At last, a Fujifilm Trouser-Pocket Camera…

To quote an old saying – ‘the best camera is the one you have with you’. For most of us the camera we usually carry around is the one in our smartphone, and to be fair, they are pretty good these days. But for us self-styled photographers, the tiny sensor and limited functions in smartphones just don’t cut the mustard.  We want a sensor that will support at least a high quality A3 size print, a superb quality wide aperture lens, RAW file capability for editing, and of course high ISO sensitivity without image noise that looks like marbles. And a few other features would be nice too… No smartphone offers all this – the tiny sensor and limited space for processor chips just makes that a no-no.

Sure, there are plenty of compact cameras that offer the larger file sizes and options, but find one that has the required image quality, and is still genuinely pocketable? No – either the image quality isn’t there, or they are just too big to slip in a trouser pocket… so they get left at home. There are so many occasions when I wished I had a decent camera with me instead of it being on a shelf at home.  For me, the closest to this elusive beast is the Ricoh GR Digital (actually, in days gone by, I had a GR film camera and that was truly special) but I was put off buying a GR because of their reputation for dust ingress – no point in having a super-pocketable camera if you have to keep it in a bulky case all the time to protect it is there?  I had a Fujifilm X100T camera for a while, but  it was just a little too big to be properly pocketable, so again, it frequently stayed home.

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The new Fujifilm X70

So yesterday,  Sarah from Cambrian Photography loaned me the newly launched Fujifilm X70 camera to try for a few hours while we wandered around Liverpool on our Fujiholics Photo Walk. The camera has been described in the photo press as a ‘cut-down’ version of the X100T, and it definitely has Fuji genes – it does indeed show a marked similarity to the X100T, but in a smaller form factor and without the viewfinder.  All the other Fuji X-series hallmark features are still there though – the superb APS-C sized sensor that powers the X-T1 and X-T10, combined leaf and electronic shutter, processing engine and AF from the excellent X-T10, a newly developed 18mm f2 lens, and Fuji’s excellent build quality. It feels like a Fuji camera. Ah, and did I forget to mention, that LCD screen on the back can flip right round to 180° AND is a touch screen – not only can you adjust the AF target point using the touch screen, but you can fire the shutter too – very handy. This isn’t a detailed review of the camera and all its features so I won’t bore you with the whole specification – here is the link to the Fuji website.

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Cool but still retro – a black X70

I have to say my first reaction when I handled the X70 was a little muted – it wasn’t quite as small as I had imagined it was going to be, and the first few times I shot with it, I raised it to eye level before realising it didn’t have a viewfinder – just the LCD screen on the back. Not sure how my less than perfect eyesight was going to manage that (there is an optional optical viewfinder that fits in the accessory shoe, but I didn’t fancy that). It definitely fits in jeans or jacket pocket though… But, it felt good in the hand, all the controls and menus felt familiar, the AF is quick, very quick, and like all Fuji cameras, when it does find focus, it is deadly accurate. Even reviewing my first few shots on the screen, I could see they were going to be sharp.

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Happy chappy!

The Photo Walk in Liverpool was all about street photography, capturing those little cameos of people and the city but without drawing attention to yourself, and I found I was increasingly reaching for the X70 rather than the X-T10/35mm combo I had with me. I could reach into my pocket, switching the camera on at the same time, and be ready to shoot immediately. I found I took quite a few shots from waist level, using the flip screen, and that too worked well.  For some shots the 18mm lens of the X70 was a little wide, but mostly I preferred it to shooting with a longer lens, and with 16Mp, there is the option of cropping and still getting a great image. (The camera has a ‘crop’ image option, but I didn’t try that on the day..) Another feature I loved was the electronic shutter – switch to that and turn the other camera sounds off, and its completely silent – great for close-up candids.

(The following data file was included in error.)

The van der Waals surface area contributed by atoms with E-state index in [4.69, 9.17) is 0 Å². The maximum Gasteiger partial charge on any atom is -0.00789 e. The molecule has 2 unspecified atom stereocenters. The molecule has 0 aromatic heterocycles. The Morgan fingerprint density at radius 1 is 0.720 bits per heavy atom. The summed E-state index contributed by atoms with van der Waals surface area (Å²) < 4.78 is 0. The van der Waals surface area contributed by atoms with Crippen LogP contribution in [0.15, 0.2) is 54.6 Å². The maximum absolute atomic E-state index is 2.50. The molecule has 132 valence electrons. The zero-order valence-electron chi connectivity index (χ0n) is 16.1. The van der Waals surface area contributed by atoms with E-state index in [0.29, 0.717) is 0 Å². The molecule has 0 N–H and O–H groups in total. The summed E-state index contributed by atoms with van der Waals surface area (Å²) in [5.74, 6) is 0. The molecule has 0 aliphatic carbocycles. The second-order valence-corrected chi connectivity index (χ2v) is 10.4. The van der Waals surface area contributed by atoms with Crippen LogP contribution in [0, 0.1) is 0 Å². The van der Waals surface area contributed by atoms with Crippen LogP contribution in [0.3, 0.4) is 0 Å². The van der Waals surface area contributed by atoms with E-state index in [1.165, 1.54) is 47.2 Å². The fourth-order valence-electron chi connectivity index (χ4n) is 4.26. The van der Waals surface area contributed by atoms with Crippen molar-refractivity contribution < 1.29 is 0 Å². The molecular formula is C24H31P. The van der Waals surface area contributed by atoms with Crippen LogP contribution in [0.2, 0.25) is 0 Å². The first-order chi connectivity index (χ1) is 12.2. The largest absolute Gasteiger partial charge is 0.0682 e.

Of the 60 or so shots I took during the day, there wasn’t one where the exposure was significantly wrong, and the 3-4 shots that weren’t sharp were down to subject movement  or me ‘snatching’ as I took the photo. All the images (I didn’t even change the base settings on the camera, so all were colour JPEGs) were bright and crisp and useable straight from camera. The lens is definitely very sharp, and there is no obvious vignetting or quality fall off at the edges. With that lens, sensor and processing engine, any images are clearly going to be of comparable quality to those from an X-T1, X100T or X-T10 so no compromises there. Handling of the camera is great, and while the lack of a viewfinder may be a problem for some, the flip/tilt LCD screen is a very useful feature. The field of view of the 18mm lens is incredibly useful, and the ability to focus as close as 10cm is great too.

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Girls out on the town

So during the day, the camera grew on me, and I went from ‘nice, but not for me’ to ‘when can I have one’. The launch price of £549 is pretty much to be expected for the quality and features on offer, but I would expect some softening of the street price over the next few months. Expect to see it at maybe £475 to £499 by the end of this year, at which its a definite purchase for me. Don’t forget to carry a spare battery though – the battery in mine was flat after a day’s shooting.

Here are some more images from the day (and BTW, I’d definitely recommend trying one of the Fujiholics Photo Walks – great fun, great company, and FREE – and you don’t have to use a Fuji camera either, although you’ll probably end up buying one afterwards!)